Saudi Arabia Unlikely to Cut Oil Production, Aims to Seize Market Share

© Fotolia / marrakeshhOil markets were negatively affected by Saudi Arabia's decision to cut prices for January deliveries to US and Asian customers.
Oil markets were negatively affected by Saudi Arabia's decision to cut prices for January deliveries to US and Asian customers. - Sputnik International
US experts told Sputnik that the probability of Saudi Arabia to scale back on its oil production is very little despite pressure from OPEC.

MOSCOW (Sputnik), Svetlana Alexandrova — Despite pressure from Organization of the Petroleum Exporting Countries (OPEC) members,  is unlikely to scale back on its oil production, aiming to seize a market share from its competitors, US experts told Sputnik.

Oil producing states are coming under severe economic pressure due to critically low oil prices, dropping to $40 per barrel, while Saudi Arabia continues to expand its oil output. In November, the Kingdom unilaterally increased its production to more than 10.6 million barrels per day.

Saudi Arabia seems to be looking ahead and is unlikely to cut its oil production levels in the near future, Energy and Middle East Scholar at the University of Oxford Justin Dargin told Sputnik explaining that, "Saudis have a vested interest to seize market share from its competitors, furthermore, the Kingdom is willing to undercut Iran’s ability to finance its political ambitions."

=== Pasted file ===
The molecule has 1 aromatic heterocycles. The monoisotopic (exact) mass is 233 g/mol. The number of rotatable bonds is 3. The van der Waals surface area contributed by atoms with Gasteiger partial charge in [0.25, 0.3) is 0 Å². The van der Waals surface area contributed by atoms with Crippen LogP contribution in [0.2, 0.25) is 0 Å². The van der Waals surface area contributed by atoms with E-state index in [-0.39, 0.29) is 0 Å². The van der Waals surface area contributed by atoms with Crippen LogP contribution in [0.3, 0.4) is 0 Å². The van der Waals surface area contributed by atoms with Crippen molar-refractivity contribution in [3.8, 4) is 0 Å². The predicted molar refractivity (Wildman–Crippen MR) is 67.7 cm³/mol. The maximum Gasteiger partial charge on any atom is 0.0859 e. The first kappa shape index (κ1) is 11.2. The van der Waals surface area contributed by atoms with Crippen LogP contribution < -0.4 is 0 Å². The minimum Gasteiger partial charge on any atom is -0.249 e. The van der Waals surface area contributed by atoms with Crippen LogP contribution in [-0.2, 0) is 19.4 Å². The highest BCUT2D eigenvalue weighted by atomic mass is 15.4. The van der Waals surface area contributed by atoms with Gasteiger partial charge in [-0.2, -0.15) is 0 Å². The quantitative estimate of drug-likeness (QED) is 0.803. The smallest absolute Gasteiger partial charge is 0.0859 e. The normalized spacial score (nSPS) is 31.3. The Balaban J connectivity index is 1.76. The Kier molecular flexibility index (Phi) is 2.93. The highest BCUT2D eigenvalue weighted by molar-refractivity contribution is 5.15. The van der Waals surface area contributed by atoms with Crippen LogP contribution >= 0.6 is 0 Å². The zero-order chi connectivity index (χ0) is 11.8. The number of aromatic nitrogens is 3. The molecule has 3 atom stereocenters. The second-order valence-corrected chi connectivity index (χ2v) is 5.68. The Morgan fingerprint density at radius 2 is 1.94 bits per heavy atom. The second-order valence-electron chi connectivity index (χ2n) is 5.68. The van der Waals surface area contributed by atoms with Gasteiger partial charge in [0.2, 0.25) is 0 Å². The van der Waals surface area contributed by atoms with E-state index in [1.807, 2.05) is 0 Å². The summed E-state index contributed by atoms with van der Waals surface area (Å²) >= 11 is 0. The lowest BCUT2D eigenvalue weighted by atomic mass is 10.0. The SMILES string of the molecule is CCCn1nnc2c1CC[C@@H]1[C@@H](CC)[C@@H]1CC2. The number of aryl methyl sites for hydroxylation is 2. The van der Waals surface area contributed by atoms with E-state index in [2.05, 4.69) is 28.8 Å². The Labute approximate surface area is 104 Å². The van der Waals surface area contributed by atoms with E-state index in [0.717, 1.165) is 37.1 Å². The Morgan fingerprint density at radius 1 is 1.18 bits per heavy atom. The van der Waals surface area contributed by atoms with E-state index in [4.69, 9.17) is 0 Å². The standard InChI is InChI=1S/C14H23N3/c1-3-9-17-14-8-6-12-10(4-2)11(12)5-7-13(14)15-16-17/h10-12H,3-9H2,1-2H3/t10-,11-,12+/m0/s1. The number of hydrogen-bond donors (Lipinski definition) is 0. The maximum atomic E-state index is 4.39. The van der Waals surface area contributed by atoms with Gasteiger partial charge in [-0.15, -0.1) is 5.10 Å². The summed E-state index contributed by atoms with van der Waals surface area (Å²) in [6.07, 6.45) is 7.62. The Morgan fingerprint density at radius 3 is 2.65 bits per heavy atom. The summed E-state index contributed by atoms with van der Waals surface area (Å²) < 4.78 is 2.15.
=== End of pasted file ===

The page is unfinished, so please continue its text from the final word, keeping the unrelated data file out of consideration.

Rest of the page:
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Arthur Berman, who is a director of Labyrinth Oil Consulting Services in Texas, agrees that Saudi Arabia is trying to protect its market share. "[The] Saudis are trying to squeeze US shale oilers out, and seem to be doing that fairly well as US output has started to decline."

Iran is now emerging as a major economic rival to Saudi Arabia in the region. The Saudis are concerned that once the sanctions against Iran are lifted, Iran will see major investment flow into its energy sector, Dargin stated.

Iran has clearly indicated that it is open for business, and will attempt to restore its production as soon possible. "With major Western investment and technology brought to bear, Iran may be able to increase production by approximately one million barrels within a year", Dargin stated.

Both experts expect that Iran will try to sell as much of its stored oil as quickly as possible even if it means engaging in a price war.

"Oil at $50 a barrel is still expensive by historical inflation corrected standards, but should be cheap enough to allow some recovery," Arthur Berman asserted when asked if low oil prices are economically justified and not part of the political game.

Dargin, in his turn, believes that the decision not to scale back production in the face of oversupply and a weak oil price is a political decision, stressing that "the 'game' of politics is never far from the barrel of oil."

Global oil prices have dropped significantly compared to summer 2014 levels, falling from $100 to $43 per barrel for Brent crude. OPEC's next scheduled gathering is due to take place in December but Algeria, Venezuela, Iran and a number of other countries have insisted on an earlier, emergency OPEC meeting.

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